A comprehensive literature screening was conducted for publication up to August 30th, 2018 from the following databases: (1) Pubmed; (2) Web of Science; (3) Google Scholar. Search terms:”dopamine, DA”, “ dopamine receptors, DRs”, “cancer, tumor, carcinoma, neoplasm”, “autophagy”, “ferroptosis”, “immunity” were used in combination to retrieve the relevant literature.
This work was supported by the National Key Research and Development Program of China (2016YFC1306900), National Natural Science Foundation of China (81573508), and Open Foundation of Innovative Platform in Colleges and University of Hunan Province of China (54).
The authors have declared that no competing interest exists.
1. Beaulieu JM, Gainetdinov RR. The physiology, signaling, and pharmacology of dopamine receptors. Pharmacol Rev. 2011;63:182-217
2. Peters MA, Walenkamp AM, Kema IP, Meijer C, de Vries EG, Oosting SF. Dopamine and serotonin regulate tumor behavior by affecting angiogenesis. Drug Resist Updat. 2014;17:96-104
3. Eisenhofer G, Aneman A, Friberg P, Hooper D, Fandriks L, Lonroth H. et al. Substantial production of dopamine in the human gastrointestinal tract. The Journal of clinical endocrinology and metabolism. 1997;82:3864-71
4. Vallone D, Picetti R, Borrelli E. Structure and function of dopamine receptors. Neuroscience and biobehavioral reviews. 2000;24:125-32
5. Basu B, Sarkar C, Chakroborty D, Ganguly S, Shome S, Dasgupta PS. et al. D1 and D2 dopamine receptor-mediated inhibition of activated normal T cell proliferation is lost in jurkat T leukemic cells. The Journal of biological chemistry. 2010;285:27026-32
6. Sealfon SC, Olanow CW. Dopamine receptors: from structure to behavior. Trends in neurosciences. 2000;23:S34-40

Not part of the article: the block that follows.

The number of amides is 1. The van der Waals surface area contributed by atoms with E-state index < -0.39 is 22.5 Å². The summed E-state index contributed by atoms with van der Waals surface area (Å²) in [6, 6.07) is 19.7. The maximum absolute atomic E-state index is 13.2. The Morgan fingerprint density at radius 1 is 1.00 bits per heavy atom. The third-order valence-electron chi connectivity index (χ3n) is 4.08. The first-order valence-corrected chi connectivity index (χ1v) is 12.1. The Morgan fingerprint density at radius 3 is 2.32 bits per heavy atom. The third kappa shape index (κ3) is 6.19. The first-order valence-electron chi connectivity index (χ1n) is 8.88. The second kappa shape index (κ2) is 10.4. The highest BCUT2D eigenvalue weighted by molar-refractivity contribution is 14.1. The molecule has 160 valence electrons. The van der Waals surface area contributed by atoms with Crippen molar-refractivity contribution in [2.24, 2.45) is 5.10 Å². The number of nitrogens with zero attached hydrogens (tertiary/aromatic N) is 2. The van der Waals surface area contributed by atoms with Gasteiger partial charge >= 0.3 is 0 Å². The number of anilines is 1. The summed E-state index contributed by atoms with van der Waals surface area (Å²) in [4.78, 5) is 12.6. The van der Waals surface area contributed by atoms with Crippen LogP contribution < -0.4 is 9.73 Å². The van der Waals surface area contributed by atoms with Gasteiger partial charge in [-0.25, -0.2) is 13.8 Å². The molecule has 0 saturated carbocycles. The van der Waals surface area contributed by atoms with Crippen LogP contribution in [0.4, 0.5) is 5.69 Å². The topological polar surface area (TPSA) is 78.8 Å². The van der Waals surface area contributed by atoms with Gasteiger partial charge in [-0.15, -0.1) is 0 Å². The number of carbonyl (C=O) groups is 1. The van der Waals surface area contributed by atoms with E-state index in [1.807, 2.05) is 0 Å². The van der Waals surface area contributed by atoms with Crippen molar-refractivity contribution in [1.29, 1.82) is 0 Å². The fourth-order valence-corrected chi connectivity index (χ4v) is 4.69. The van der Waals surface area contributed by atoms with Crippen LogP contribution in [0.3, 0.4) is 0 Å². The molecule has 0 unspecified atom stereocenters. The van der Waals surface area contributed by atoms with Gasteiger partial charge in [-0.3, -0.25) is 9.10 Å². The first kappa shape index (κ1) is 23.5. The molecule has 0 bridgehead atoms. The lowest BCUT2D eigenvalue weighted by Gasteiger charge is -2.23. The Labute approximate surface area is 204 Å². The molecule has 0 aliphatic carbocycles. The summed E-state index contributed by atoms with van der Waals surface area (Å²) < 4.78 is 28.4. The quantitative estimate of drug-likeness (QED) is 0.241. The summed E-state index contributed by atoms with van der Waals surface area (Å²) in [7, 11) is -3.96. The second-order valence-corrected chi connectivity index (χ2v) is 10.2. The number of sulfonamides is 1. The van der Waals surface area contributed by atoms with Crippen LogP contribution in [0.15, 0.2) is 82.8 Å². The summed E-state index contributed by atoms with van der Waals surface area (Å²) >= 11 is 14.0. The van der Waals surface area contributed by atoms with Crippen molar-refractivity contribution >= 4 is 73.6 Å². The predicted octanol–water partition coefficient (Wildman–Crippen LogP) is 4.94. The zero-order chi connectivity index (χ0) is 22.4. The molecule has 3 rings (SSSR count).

7. Levite M. Dopamine and T cells: dopamine receptors and potent effects on T cells, dopamine production in T cells, and abnormalities in the dopaminergic system in T cells in autoimmune, neurological and psychiatric diseases. Acta physiologica (Oxford, England). 2016;216:42-89
8. Gingrich JA, Caron MG. Recent advances in the molecular biology of dopamine receptors. Annual review of neuroscience. 1993;16:299-321
9. Giros B, Martres MP, Pilon C, Sokoloff P, Schwartz JC. Shorter variants of the D3 dopamine receptor produced through various patterns of alternative splicing. Biochemical and biophysical research communications. 1991;176:1584-92
10. Missale C, Nash SR, Robinson SW, Jaber M, Caron MG. Dopamine receptors: from structure to function. Physiological reviews. 1998;78:189-225
11. Van Tol HH, Wu CM, Guan HC, Ohara K, Bunzow JR, Civelli O. et al. Multiple dopamine D4 receptor variants in the human population. Nature. 1992;358:149-52
12. Howes OD, Kambeitz J, Kim E, Stahl D, Slifstein M, Abi-Dargham A. et al. The nature of dopamine dysfunction in schizophrenia and what this means for treatment. Archives of general psychiatry. 2012;69:776-86